Waywire Quietly Tests Digital MSO Structure
Social video service Waywire, which was acquired by the video curation experts at Magnify Networks in October, has some interesting plans for the role it will play in the future of online video. In an industry that is consistently plagued by the “video discovery problem,” Waywire has been quietly building up a digital MSO structure, one that would allow users to find and watch content on specific channel brands based on different genres and topics.
When we spoke to Magnify CEO Steve Rosenbaum at the time of the acquisition, he had provided some hints in terms of the direction that Waywire would go. Back then, Rosenbaum told Videoink that publishers are interested in a digital “program guide.” Waywire’s plan was to provide that utility but by also embracing what makes the web different, which is to allow creators of all types to produce and program content for their audiences.
If you look at the Waywire platform right now, that’s exactly what the company is doing.
For instance, Waywire breaks down the immense library of content it offers by several main categories on the home page, including Trending Wires, News & Politics, Tech, and Entertainment.
The Buzz Entertainment section [left] provides the best example of where Waywire seems to be going. Waywire has rolled out 15 video channels in the section to date, customized around niche entertainment topics like specific TV shows, musicians, and celebrities. Curated by Javier Soto, this is the section viewers would ostensibly visit to find content from/about shows like “The Big Bang Theory,” “WWE Raw,” and “Game of Thrones,” artists such as Justin Bieber and Lady Gaga, and celebrities like Jimmy Fallon and Ellen DeGeneres.
If you click on one of the TV show channels, say the one for “WWE Raw,” it pulls up all sorts of content — from TV clips to content created by, about, or featuring WWE personalities.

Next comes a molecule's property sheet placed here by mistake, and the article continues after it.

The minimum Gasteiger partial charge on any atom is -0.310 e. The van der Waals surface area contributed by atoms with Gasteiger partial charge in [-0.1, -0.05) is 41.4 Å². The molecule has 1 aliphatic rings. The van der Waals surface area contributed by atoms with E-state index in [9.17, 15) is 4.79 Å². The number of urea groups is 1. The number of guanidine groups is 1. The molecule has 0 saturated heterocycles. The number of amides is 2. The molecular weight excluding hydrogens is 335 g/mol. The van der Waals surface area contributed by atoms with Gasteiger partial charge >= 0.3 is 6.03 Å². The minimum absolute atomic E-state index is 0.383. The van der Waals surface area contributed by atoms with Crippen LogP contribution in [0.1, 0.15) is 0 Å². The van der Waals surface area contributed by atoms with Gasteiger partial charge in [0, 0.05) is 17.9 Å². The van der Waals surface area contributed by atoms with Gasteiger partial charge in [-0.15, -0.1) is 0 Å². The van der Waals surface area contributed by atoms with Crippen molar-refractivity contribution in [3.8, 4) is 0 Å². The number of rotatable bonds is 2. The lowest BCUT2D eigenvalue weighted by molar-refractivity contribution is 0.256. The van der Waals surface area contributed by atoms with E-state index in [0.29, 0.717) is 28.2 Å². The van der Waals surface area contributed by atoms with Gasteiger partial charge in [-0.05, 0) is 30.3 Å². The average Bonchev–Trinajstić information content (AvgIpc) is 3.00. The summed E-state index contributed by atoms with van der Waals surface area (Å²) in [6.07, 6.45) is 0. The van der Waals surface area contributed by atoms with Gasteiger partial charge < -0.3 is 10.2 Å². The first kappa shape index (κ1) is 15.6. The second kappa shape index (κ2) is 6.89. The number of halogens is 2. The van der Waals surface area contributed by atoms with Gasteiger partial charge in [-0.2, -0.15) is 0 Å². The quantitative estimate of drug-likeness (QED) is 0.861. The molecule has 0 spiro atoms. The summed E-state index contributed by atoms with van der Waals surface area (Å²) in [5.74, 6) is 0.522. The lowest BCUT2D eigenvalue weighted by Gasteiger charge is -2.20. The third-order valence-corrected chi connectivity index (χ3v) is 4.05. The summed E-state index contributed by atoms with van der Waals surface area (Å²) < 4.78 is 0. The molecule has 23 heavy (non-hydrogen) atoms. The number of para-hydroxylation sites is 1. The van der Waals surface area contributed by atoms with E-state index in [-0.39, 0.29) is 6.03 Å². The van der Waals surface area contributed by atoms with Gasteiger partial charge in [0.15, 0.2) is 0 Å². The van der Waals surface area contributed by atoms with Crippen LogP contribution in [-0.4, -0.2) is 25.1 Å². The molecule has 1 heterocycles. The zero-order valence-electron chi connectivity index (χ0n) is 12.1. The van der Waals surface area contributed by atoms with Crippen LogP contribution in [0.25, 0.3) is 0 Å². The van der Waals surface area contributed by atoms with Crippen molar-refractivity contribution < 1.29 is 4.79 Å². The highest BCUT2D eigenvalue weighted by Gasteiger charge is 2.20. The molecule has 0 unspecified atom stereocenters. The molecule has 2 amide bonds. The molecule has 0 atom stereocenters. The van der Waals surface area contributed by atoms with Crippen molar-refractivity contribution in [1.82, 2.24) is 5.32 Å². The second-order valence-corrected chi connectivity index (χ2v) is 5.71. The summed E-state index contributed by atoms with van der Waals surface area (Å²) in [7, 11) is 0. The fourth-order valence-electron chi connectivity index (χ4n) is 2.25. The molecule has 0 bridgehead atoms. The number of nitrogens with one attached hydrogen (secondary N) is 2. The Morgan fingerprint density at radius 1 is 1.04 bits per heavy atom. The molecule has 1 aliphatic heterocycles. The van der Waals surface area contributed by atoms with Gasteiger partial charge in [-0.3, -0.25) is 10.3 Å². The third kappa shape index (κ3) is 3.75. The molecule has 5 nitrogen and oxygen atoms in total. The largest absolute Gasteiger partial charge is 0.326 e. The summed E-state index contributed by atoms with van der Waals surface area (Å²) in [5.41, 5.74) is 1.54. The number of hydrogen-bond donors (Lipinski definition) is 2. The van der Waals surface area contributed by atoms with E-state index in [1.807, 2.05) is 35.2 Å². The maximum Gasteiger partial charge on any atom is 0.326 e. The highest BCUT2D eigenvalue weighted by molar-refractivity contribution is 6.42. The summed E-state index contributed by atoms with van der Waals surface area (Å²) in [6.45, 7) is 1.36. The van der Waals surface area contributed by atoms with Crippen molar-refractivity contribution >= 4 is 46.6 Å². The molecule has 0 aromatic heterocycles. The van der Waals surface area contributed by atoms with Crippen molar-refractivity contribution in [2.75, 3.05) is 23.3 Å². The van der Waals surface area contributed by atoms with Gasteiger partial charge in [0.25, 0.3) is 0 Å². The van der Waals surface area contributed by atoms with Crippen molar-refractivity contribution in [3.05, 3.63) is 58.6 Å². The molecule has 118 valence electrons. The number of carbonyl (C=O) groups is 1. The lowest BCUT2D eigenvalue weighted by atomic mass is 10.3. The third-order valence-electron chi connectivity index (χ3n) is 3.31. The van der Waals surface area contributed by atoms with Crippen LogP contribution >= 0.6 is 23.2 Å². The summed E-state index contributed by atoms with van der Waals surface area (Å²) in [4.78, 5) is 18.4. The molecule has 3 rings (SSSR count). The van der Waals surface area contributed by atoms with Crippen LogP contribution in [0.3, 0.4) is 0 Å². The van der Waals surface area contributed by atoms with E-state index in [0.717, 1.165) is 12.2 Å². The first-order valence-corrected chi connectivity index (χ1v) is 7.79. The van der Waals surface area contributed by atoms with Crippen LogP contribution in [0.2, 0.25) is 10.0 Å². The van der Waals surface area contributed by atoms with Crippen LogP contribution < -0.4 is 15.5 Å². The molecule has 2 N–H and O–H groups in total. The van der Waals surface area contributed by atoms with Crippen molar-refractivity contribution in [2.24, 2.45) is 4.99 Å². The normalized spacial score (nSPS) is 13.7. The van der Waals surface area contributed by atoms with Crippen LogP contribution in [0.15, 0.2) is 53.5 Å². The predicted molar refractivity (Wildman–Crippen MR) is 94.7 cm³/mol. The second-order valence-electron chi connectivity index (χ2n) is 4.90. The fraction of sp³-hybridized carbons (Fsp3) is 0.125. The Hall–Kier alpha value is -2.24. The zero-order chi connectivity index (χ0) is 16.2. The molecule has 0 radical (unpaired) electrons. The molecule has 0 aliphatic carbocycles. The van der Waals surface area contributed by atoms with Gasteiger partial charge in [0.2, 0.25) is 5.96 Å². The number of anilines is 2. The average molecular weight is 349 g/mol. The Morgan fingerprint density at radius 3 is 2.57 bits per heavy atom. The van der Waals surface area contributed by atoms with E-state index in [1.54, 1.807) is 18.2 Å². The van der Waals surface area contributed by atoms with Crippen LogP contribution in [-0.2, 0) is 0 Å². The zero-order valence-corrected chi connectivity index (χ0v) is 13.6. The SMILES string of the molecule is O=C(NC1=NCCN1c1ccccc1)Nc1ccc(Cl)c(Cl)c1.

There are also sections devoted to non-video content such as tweets and Instagram photos.
Altogether, this creates a curated a hub for “WWE Raw” content — a single place where fans can routinely drop by to check out new content they’re sure to like.
This is not unlike what you see on TV. There aren’t many TV channels right now that provide a broad variety of content. TV programmers know who their audiences are, and produce and package content based on what they’re likely to watch. That’s what you’re getting from Waywire here. Except, because this is the web, Waywire and its curators are able to drill down to highly-targeted audiences and interests, as well as offer content beyond just video.
Having spoken to Rosenbaum before, who declined to be interviewed for this piece, it’s clear that Waywire wants to be an engine that drives video discovery and consumption.
Other video discovery platforms have attempted to cut through the incredible noise that users have to deal with when searching for videos online. But by pulling all forms of interesting and relevant content into branded, topical channels, which are then further curated by human beings, Waywire appears to be banking on the idea that the best way to solve video discovery is to take a structure that’s common on television, and adapt it to the web.Tags: digital distribution, Magnify, Magnify Networks, Networks, Video Curation, Waywire, YouTube creator